- Spanish data show that 31,788 health workers have been infected in the country's outbreak, making up about 15% of the illness total. Medical teams encountered shortages of PPE at the beginning of the outbreak.
- French lawmakers vote next week on whether to allow a smartphone app to assist with contact tracing. The country will start gradually lifting social distancing measures on May 11.
Exponential increases in DRC, Tanzania
Across the WHO's African region countries, COVID-19 cases rose sharply last week, from 9,663 to 14,068, with deaths rising from 461 to 658, the regional office said in a weekly health emergencies and outbreaks report.
The Democratic Republic of the Congo (DRC) and Tanzania reported exponential increases in the reporting week ending Apr 19.
So far, the most affected African countries are South Africa, Algeria, Ghana, and Cameroon. The WHO said some countries have very high case-fatality rates, with the highest in Algeria (15%), the DRC (8%), and Mali (6.3%).
Among countries in Africa, 112 healthcare worker infections have been reported from 16 countries.
Myanmar attack kills WHO worker
The WHO announced today that one of its employees was killed last night during a security incident in Myanmar's Rakhine district while transporting COVID-19 surveillance samples for the country's health ministry.
In a statement, Poonam Khetrapal Singh, PhD, regional director of the WHO's South East Asia regional office, condemned violence against the health workforce.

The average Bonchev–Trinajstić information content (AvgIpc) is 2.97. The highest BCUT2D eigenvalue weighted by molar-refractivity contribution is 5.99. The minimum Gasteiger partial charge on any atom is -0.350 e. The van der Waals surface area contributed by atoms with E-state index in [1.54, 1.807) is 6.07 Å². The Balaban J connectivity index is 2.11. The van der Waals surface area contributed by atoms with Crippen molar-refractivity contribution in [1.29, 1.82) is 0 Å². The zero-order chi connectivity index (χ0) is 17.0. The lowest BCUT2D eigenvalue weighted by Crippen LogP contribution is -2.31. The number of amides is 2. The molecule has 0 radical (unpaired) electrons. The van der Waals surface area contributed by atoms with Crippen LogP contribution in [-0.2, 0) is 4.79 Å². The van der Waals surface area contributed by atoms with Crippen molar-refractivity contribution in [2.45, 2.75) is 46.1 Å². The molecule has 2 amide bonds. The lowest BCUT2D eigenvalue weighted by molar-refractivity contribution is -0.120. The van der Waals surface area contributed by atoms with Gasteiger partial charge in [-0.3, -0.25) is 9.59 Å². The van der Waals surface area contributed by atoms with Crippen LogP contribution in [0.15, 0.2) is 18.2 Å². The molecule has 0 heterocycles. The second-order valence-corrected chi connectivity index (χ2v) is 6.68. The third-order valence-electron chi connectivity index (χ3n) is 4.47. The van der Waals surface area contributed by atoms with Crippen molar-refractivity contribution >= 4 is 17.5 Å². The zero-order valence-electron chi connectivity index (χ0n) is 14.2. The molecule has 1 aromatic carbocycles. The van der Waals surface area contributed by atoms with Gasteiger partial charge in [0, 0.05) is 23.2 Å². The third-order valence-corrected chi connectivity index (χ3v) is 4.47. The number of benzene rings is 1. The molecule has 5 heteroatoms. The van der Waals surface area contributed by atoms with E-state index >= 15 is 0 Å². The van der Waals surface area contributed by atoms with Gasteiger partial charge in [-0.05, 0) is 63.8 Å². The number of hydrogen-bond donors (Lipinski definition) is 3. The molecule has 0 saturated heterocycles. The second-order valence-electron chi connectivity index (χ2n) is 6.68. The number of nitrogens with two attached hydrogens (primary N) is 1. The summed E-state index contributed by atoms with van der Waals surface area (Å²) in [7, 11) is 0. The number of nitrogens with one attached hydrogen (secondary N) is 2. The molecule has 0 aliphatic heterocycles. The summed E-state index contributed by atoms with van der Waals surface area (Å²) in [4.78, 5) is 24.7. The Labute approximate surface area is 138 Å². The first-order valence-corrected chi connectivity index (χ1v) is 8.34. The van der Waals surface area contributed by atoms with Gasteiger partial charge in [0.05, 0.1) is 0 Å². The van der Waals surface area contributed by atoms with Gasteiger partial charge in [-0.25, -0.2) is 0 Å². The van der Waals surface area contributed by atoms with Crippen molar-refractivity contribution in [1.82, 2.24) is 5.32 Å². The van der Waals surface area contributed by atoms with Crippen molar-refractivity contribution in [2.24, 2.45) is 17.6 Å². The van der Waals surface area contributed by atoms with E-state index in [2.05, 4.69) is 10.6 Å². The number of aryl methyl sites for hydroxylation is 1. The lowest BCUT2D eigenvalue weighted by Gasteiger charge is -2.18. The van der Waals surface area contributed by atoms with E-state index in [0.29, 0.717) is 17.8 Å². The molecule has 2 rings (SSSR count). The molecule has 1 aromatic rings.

"This incident once again puts the spotlight on the extreme hardships being faced by our corona warriors--our doctors, nurses, other health workforce--especially while working in security compromised and hard-to-reach areas as they continue to contribute their best to save lives," she said.
Singapore, Hong Kong extend distancing
In Singapore, health officials extended the country's COVID-19 restrictions until early June, due to a surge in cases mainly related to large outbreaks at foreign worker dormitories, Agence France-Presse reported. The measures were slated to end on May 4 but have been pushed to June 1.
The health ministry today reported 1,111 new cases, down from 1,426 reported yesterday. Of today's new cases, 1,050 are from foreign workers in dorms. The facilities, located on the outskirts of the main city, house more than 300,000 migrant workers, mainly from Bangladesh, India, and China, Reuters reported. Workers live in crowded conditions, with rooms containing bunks for 12 to 20 men. So far, 19 dorms have been quarantined, and rights groups say that the situation at the building reveals a weak spot in Singapore's widely praised response effort.
Elsewhere in Asia, Hong Kong today announced that it would extend its social distancing measures but suspended a rule requiring restaurants to operate at half capacity, saying they can operate at full capacity if they observe other rules designed to curb the spread of the virus.
A few weeks ago, Hong Kong reported a resurgence in cases, but cases have dropped again, with just four more reported today. All had traveled, and one is an overseas student.